I am owner to the smartest dog in the world. All good dog owners feel this way, I suppose, but I really am. I have a border collie, you see—well, actually she’s a mutt, but she has a lot of border collie traits. I’ve read that they are the smartest breed of dog and I agree. The test of a dog's intelligence is hiding a treat under a blanket. Most dogs won't know what to do. They know there's a treat under there, but they don't know how to get to it. The border collie nudges the blanket aside and plows her nose along the ground until she finds the treat. She passes this IQ test with flying colors every time.
Our first dog was a Labrador. We thought she was the smartest dog in the world too. Now I realize that we just loved her so much we projected an intelligence upon her that might not have been deserved. She was more goofy, loyal and lovable than smart—but still a good dog.
Anyway, Riley (the border collie) is the kind of dog that looks at you when you’re speaking, either to her or to yourself, and you’d swear by her expression that she gets it. One day I wouldn’t be surprised if she started talking back (not in a sassy way, but like a treasured girlfriend). She is the inspiration behind a character in the middle grade book I’ve decided to work on next. It is the first book I ever wrote and is in dire need of a rewrite. I love it, and I hope someone else will too, in six months or so. That's when it will probably be ready for eyes besides mine--and perhaps Riley’s. (Surely she'll be able to read by then.)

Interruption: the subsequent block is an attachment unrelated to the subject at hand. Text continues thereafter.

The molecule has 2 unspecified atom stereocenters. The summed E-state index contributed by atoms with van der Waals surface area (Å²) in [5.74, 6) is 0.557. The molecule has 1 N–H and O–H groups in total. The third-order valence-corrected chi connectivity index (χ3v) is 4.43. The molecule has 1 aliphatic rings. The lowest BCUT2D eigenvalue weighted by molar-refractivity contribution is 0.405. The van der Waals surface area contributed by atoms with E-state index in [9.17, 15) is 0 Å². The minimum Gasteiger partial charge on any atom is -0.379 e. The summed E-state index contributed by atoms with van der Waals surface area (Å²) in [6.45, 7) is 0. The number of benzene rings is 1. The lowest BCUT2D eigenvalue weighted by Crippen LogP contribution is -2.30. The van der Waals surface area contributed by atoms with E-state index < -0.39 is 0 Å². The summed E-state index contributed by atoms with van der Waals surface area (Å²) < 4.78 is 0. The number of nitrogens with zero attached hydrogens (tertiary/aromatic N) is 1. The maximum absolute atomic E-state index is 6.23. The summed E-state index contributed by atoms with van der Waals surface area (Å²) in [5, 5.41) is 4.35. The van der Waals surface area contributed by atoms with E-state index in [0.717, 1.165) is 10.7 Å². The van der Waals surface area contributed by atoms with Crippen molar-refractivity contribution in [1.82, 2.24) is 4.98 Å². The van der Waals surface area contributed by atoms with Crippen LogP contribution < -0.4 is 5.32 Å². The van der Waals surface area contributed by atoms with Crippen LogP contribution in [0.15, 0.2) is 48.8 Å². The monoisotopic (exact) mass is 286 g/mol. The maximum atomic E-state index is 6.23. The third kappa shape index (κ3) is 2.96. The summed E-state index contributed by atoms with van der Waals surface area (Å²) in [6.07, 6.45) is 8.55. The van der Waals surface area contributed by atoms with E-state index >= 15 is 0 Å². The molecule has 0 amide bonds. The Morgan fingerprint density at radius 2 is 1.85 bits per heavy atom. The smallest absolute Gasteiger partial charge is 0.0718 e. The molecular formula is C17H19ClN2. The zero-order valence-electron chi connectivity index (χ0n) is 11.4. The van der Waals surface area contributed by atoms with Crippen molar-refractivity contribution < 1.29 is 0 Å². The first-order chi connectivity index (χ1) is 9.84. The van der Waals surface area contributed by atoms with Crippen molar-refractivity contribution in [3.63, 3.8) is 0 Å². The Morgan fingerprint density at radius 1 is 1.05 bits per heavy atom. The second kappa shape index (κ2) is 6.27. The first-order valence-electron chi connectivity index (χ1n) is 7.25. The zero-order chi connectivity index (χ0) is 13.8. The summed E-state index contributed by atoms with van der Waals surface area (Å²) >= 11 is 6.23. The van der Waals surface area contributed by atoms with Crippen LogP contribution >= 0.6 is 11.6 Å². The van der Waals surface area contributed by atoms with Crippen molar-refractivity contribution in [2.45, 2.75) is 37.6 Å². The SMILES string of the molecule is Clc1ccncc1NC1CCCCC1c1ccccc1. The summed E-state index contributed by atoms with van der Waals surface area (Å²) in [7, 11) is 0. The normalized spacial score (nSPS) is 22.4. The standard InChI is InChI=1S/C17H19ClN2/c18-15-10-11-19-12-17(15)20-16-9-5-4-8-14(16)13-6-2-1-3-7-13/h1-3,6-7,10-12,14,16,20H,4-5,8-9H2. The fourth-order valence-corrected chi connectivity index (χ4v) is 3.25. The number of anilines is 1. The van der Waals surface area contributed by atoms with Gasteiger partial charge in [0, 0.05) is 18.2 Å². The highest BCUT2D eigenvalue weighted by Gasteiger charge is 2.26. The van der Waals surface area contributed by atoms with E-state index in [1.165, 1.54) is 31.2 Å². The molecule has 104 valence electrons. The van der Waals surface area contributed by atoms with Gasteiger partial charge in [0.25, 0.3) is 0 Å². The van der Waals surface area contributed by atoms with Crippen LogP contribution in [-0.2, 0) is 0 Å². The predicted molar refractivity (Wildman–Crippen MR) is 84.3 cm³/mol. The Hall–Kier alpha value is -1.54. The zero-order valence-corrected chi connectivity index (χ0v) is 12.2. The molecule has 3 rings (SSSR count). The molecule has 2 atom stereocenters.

Another way I can tell my dog is smart is by the way she responds to being stuck out on her line. Sometimes her leash gets caught up on a bush, a root, or a section of decking. In this weather it’s very possible for it to become wrapped around a gargantuan block of ice. This morning I heard her barking and thought: what is she caught on now? By the time I had tracked down my boots and zipped into my coat, she appeared at the door, tail wagging. Business as usual. It occurred to me that many times Riley gets out of her situation without any intervention from me—and that’s exactly what had happened this time. She had tugged and tugged at the line until it gave. She knows that this method worked before. Because of this, she figures there’s a good chance it will work again. She doesn’t give up. See what I mean? Smart.
Today, I’m grateful for my genius dog, who’s smart enough to teach her old owner a new trick. Riley is the very model of perseverance. Have a great weekend!